It’s summer and you’re a little hotter, so hot, and a little sweatier. And it goes without saying that you have an excellent adherence to exercising consistently. Therefore, you need to know a little about electrolytes.


In short, electrolytes are for fluid balance. Electrolytes (electro = electricity, lytes = soluble) regulate the fluid volume of cells and help maintain water balance by pulling water into and out of blood and cells, a process called osmosis (nerd!).

These are the major electrolytes in the body:

  • Sodium (Na+) – Has the greatest effect on fluid balance.
  • Potassium (K+)
  • Calcium (Ca2+)
  • Magnesium (Mg2+)
  • Chloride (Cl-)
  • Phosphate (PO43-)

Those minerals play a big part in our overall health, but I’ll geek out on that with you later.


  • Ensure proper functioning of cells, tissues, and organs.
  • Essential for transmission of nerve impulses and muscle contractions.
  • A shortage can lead to confusion, seizures, muscle spasms, convulsions, fatigue, insomnia, impaired growth, poor circulation, dry hair or hair loss, lower rates of steroid synthesis, diminished immune function, shortness of breath, bruising, muscle loss, bone loss, and muscle cramps (oh, is that all?). 
  • Without electrolytes, cells could swell and burst from too much fluid or shrink from dehydration.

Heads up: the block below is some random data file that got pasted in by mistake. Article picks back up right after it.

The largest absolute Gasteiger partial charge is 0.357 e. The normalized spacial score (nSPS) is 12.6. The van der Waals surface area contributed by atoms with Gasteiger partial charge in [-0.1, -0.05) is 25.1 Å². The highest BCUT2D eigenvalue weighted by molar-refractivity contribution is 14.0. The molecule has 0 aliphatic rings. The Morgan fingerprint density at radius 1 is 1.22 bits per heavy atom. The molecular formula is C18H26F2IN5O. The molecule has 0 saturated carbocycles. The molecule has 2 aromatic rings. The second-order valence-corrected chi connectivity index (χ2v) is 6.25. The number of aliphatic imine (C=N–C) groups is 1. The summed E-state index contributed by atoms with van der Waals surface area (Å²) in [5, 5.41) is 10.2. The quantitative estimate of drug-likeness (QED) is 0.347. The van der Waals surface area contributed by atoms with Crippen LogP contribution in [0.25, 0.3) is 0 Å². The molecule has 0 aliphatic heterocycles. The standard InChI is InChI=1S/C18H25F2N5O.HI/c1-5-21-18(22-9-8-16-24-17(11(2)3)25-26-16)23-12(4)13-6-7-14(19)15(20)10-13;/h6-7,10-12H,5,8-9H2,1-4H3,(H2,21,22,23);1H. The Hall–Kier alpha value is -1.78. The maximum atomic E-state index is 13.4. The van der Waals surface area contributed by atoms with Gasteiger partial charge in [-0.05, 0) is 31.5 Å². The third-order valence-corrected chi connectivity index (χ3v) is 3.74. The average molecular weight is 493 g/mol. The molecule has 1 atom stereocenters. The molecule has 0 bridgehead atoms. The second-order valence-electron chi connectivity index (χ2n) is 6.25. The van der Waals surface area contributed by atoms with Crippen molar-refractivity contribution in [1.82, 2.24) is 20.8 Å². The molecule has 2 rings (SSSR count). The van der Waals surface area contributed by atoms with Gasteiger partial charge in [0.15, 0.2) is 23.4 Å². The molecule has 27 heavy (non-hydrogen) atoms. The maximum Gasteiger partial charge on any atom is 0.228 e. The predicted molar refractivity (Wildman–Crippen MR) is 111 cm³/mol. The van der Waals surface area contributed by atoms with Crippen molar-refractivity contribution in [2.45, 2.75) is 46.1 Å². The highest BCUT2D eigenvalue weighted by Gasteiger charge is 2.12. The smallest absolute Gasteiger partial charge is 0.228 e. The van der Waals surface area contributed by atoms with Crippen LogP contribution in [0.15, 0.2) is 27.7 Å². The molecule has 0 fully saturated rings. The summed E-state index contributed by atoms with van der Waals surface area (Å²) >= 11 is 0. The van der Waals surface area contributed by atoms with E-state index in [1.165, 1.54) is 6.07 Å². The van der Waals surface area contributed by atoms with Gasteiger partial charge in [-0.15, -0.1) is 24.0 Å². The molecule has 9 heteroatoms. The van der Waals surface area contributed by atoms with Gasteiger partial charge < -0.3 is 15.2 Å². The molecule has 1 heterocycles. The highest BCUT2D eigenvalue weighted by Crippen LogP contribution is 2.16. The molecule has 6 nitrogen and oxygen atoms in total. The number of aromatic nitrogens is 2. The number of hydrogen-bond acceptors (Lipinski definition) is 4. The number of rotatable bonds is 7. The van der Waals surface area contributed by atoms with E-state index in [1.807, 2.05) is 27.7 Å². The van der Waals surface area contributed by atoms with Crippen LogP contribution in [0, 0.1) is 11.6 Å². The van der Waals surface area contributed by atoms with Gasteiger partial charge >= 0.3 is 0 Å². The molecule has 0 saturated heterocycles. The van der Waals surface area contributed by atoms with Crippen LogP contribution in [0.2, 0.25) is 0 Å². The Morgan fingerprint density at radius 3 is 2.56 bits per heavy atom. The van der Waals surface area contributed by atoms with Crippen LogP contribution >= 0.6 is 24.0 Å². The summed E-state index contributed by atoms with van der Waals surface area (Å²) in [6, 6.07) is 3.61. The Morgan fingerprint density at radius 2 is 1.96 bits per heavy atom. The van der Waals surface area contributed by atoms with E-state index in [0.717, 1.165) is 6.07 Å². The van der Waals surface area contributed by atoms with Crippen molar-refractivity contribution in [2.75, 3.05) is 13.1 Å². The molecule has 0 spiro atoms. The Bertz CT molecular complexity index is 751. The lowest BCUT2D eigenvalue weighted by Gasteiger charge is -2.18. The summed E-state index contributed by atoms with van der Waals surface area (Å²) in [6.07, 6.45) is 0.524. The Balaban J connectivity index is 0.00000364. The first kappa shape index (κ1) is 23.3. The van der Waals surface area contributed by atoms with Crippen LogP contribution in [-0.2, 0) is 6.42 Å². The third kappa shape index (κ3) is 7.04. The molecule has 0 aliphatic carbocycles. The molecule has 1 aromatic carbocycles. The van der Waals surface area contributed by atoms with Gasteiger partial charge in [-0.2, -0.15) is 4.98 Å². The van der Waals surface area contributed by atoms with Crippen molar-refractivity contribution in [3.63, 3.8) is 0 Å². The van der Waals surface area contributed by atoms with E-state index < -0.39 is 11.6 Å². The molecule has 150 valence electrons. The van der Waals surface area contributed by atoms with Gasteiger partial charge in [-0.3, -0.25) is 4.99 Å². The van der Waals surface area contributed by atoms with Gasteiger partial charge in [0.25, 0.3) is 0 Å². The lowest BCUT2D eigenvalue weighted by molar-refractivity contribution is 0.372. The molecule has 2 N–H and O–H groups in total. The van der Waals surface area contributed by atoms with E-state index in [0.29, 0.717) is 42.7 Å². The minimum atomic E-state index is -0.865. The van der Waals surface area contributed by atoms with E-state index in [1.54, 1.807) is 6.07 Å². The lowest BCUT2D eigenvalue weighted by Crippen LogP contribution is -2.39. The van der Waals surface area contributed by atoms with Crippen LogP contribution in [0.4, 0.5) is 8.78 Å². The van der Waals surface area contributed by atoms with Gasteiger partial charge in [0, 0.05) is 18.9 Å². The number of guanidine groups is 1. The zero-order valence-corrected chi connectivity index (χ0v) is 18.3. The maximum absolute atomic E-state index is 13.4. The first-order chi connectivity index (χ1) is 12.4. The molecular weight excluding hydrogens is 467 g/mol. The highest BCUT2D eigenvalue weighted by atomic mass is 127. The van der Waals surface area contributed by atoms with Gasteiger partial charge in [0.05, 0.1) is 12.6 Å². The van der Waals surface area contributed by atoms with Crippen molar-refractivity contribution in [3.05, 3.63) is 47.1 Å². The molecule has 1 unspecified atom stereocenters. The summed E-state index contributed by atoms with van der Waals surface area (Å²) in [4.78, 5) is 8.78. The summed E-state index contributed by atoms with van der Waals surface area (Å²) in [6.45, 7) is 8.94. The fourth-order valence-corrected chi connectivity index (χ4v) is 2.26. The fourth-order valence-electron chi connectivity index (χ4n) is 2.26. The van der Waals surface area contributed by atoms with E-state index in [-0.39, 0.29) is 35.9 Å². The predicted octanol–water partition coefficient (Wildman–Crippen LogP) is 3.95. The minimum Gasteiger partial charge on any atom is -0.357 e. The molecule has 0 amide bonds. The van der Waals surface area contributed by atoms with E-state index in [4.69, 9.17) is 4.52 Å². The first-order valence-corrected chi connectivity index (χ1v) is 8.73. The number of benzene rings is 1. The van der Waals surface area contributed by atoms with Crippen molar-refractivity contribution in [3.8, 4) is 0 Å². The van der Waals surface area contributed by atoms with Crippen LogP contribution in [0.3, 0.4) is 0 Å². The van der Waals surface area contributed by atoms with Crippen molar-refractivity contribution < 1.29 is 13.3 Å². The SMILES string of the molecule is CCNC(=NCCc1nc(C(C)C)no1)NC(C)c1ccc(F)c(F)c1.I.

Good to Know

  • Excessive sweating, vomiting, diarrhea, certain medical conditions, or medication use can cause electrolyte imbalances.
  • Saliva contains electrolytes.
  • Alcohol affects electrolyte concentration, especially potassium.
  • Water is attracted to sodium and moves toward it.
  • Kidneys regulate electrolyte balance.


When Exercising

I’ll state the most basic rule to follow: we need more water during exercise. 

I highly recommend you sip water or a sports drink slowly throughout your workouts, factoring in the intensity, temperature, and water loss from sweat. This will help your muscles get oxygen and nutrients and remove heat and waste faster.

Not Too Much, Not Too Little

  • With too little fluid intake, there is a greater concentration of electrolytes outside the cell, drawing water outside of the cell and shrinking them (dehydration).
  • With rapid water intake, there is a greater concentration of electrolytes inside the cell, drawing in more water and causing swelling. Avoid this by drinking fluids more slowly to restore fluid balance (which is why I already said to sip throughout the workout, do you hear me?).
  • Tip: Weight yourself before and after a workout. Most of the weight loss will be from water. Drink 20-24 ounces for every pound lost, and another reminder to do it slowly.



  1. Thorne Catalyte https://s.thorne.com/zbQOF  $16 for 30 scoops. (reminder: you get 20% off)
  2. Liquid I.V. https://amzn.to/3PS6Ub0 
  3. LMNT (“element”) https://amzn.to/3CYyufc

If you want to know more about electrolytes, ask me. I have more in-depth information, especially as it relates to high performance. Until then, stay hydrated and in fluid balance.

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